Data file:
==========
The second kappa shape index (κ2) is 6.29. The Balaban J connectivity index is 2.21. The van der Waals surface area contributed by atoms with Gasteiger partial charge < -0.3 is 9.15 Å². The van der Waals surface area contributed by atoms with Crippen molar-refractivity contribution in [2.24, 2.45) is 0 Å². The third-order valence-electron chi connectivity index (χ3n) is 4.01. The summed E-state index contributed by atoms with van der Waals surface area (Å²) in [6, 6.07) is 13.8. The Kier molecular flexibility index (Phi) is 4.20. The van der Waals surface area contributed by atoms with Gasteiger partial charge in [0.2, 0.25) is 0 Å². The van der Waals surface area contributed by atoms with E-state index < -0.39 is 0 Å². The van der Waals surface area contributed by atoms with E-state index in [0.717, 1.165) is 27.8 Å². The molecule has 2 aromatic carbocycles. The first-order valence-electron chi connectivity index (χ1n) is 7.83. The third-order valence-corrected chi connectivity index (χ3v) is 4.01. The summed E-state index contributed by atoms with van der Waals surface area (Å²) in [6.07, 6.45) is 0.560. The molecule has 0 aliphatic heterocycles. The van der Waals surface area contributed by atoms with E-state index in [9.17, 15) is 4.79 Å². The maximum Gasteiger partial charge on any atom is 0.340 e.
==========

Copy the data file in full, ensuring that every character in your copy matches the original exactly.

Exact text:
The second kappa shape index (κ2) is 6.29. The Balaban J connectivity index is 2.21. The van der Waals surface area contributed by atoms with Gasteiger partial charge < -0.3 is 9.15 Å². The van der Waals surface area contributed by atoms with Crippen molar-refractivity contribution in [2.24, 2.45) is 0 Å². The third-order valence-electron chi connectivity index (χ3n) is 4.01. The summed E-state index contributed by atoms with van der Waals surface area (Å²) in [6, 6.07) is 13.8. The Kier molecular flexibility index (Phi) is 4.20. The van der Waals surface area contributed by atoms with Gasteiger partial charge in [0.2, 0.25) is 0 Å². The van der Waals surface area contributed by atoms with E-state index < -0.39 is 0 Å². The van der Waals surface area contributed by atoms with E-state index in [0.717, 1.165) is 27.8 Å². The molecule has 2 aromatic carbocycles. The first-order valence-electron chi connectivity index (χ1n) is 7.83. The third-order valence-corrected chi connectivity index (χ3v) is 4.01. The summed E-state index contributed by atoms with van der Waals surface area (Å²) in [6.07, 6.45) is 0.560. The molecule has 0 aliphatic heterocycles. The van der Waals surface area contributed by atoms with E-state index in [9.17, 15) is 4.79 Å². The maximum Gasteiger partial charge on any atom is 0.340 e.